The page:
The air is cooling, the fall crispness has arrived, and in this season of harvest moons and Halloween preparations, all good men inevitably start to think of hunting.
If you haven’t used your weapon in a few months, now is the time to give it a solid clean and oiling. You don’t want to be doing that in the field, when the game is waiting for you!
It goes without saying that cleaning the weapon is a time for precision and caution. Too many accidents happen because someone falsely assumes a weapon is not loaded. Treat all guns as though they are loaded, until you have personally verified the barrel is empty.
Check the ammo is still good. If you have stored it well, you should have no problems, but if you’re not careful about using it in a timely manner, you might have a few older shells in your store. A bit of corrosion, and you can have a nasty surprise in the making.
Then you are ready to head out into the field!
Make sure you have good quality gear – waterproof, warm clothing, and good quality camping equipment if you’re going out for a few days. It’s ironic to make all the effort to ensure the safety of your weapon, only to suffer from exposure or hypothermia.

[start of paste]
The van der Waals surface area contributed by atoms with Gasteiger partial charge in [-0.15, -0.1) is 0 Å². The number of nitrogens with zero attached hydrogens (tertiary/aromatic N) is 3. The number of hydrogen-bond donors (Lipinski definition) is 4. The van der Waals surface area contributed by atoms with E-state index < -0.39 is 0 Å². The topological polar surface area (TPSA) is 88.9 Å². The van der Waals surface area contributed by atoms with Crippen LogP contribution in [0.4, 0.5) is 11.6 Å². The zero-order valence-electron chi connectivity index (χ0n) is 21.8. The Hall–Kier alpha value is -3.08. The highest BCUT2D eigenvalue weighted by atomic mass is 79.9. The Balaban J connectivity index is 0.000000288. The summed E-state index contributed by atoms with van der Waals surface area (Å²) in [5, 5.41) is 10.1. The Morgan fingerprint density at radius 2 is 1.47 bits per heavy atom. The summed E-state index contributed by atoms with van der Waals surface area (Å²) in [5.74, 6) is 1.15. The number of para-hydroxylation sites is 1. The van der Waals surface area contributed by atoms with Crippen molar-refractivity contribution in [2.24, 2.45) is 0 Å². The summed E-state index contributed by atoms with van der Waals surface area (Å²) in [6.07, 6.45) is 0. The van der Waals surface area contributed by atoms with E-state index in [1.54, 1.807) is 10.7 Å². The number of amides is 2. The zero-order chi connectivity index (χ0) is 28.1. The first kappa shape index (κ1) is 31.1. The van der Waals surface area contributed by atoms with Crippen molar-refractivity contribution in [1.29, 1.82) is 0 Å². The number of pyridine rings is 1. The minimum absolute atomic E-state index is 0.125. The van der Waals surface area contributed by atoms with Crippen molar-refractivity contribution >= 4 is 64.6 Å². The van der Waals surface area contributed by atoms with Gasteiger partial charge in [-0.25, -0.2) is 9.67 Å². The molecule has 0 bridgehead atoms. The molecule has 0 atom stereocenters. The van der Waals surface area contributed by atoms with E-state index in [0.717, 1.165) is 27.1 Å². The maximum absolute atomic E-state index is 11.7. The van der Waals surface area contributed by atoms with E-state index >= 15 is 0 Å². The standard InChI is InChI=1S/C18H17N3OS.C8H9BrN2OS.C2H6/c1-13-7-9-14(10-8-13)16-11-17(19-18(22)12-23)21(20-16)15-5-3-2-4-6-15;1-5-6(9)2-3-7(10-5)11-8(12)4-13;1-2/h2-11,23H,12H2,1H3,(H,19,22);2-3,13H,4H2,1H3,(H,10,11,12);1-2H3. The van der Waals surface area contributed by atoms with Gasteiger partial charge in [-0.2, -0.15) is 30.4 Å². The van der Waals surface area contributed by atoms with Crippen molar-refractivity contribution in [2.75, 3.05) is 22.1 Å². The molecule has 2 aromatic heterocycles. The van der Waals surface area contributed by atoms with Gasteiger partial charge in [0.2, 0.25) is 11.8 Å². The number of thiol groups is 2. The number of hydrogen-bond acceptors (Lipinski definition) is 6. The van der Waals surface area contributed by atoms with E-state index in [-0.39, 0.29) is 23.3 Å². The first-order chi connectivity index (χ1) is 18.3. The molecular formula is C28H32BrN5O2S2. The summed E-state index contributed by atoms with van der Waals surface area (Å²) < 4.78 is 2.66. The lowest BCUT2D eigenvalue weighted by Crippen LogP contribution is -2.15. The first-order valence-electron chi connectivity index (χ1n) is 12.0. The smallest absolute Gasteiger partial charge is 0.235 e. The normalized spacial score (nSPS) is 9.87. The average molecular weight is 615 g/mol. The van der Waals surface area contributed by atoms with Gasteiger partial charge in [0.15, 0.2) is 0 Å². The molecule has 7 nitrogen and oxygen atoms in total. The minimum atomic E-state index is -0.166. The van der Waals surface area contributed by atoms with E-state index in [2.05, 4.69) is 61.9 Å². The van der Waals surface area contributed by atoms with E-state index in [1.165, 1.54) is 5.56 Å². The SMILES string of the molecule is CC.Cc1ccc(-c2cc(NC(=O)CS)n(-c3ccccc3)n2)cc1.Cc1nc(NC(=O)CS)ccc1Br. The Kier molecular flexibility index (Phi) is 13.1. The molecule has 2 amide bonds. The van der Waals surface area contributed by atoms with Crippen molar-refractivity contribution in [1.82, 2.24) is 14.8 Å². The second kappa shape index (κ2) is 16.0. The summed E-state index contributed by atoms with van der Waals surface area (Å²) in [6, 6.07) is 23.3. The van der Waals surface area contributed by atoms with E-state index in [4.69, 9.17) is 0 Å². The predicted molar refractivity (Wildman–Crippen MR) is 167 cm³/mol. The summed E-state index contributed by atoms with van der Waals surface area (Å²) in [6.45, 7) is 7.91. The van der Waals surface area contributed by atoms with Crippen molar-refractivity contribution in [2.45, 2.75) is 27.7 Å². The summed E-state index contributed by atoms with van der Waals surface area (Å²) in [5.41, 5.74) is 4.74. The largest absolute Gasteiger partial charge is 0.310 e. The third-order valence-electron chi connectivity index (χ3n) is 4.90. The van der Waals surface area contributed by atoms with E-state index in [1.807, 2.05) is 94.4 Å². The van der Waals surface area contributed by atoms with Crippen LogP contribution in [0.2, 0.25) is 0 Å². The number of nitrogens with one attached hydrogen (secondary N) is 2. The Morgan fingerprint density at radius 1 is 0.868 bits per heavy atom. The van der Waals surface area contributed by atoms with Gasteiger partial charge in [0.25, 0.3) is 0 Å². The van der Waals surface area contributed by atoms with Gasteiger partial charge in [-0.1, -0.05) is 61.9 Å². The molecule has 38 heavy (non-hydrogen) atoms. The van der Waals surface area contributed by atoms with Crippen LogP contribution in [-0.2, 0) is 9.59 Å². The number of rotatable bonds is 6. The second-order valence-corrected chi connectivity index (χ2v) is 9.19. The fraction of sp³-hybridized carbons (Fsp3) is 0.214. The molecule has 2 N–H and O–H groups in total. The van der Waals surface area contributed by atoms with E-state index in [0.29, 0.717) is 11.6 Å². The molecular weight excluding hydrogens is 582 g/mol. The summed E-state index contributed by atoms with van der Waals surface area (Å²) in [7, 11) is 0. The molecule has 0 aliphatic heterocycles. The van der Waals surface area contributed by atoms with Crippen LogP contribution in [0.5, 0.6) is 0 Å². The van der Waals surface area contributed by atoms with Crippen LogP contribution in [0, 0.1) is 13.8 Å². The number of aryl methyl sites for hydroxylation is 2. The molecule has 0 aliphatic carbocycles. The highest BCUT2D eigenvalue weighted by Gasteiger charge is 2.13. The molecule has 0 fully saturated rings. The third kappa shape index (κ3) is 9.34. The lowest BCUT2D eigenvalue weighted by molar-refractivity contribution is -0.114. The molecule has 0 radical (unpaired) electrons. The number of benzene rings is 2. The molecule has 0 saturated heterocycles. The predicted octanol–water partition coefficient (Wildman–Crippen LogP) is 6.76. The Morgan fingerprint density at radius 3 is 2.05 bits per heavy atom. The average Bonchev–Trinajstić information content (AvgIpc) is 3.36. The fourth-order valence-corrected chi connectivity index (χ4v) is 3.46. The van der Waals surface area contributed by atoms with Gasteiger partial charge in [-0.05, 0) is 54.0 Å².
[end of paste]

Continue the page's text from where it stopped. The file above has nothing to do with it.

Take plenty of water. It’s tempting to cut down on hydration if you’re waiting in a hide, because, well, who wants to have to go out for a pee? The truth is that dehydration reduces your attentiveness and accuracy, so it’s better to take a few more trips to the trees.
Protective gear is a must if you are moving around in a hunting zone. There are always a few guys every year who are winged by “friendly fire”. Get a good safety vest to cover your vital areas – you can find reviews of all the top models at http://www.platecarrierzone.com.
There’s no need to go too high-tech with protective gear. That said, it’s a heck of a lot easier to move around in something lightweight, like Kevlar. It’s also a heck of a lot pricier, too.
The thing is, you want to be coming home with your prize strapped to your SUV, not in an ambulance. It’s easy to forget the simply basics of hunting safety, but a stitch in time really does save nine – and even save lives.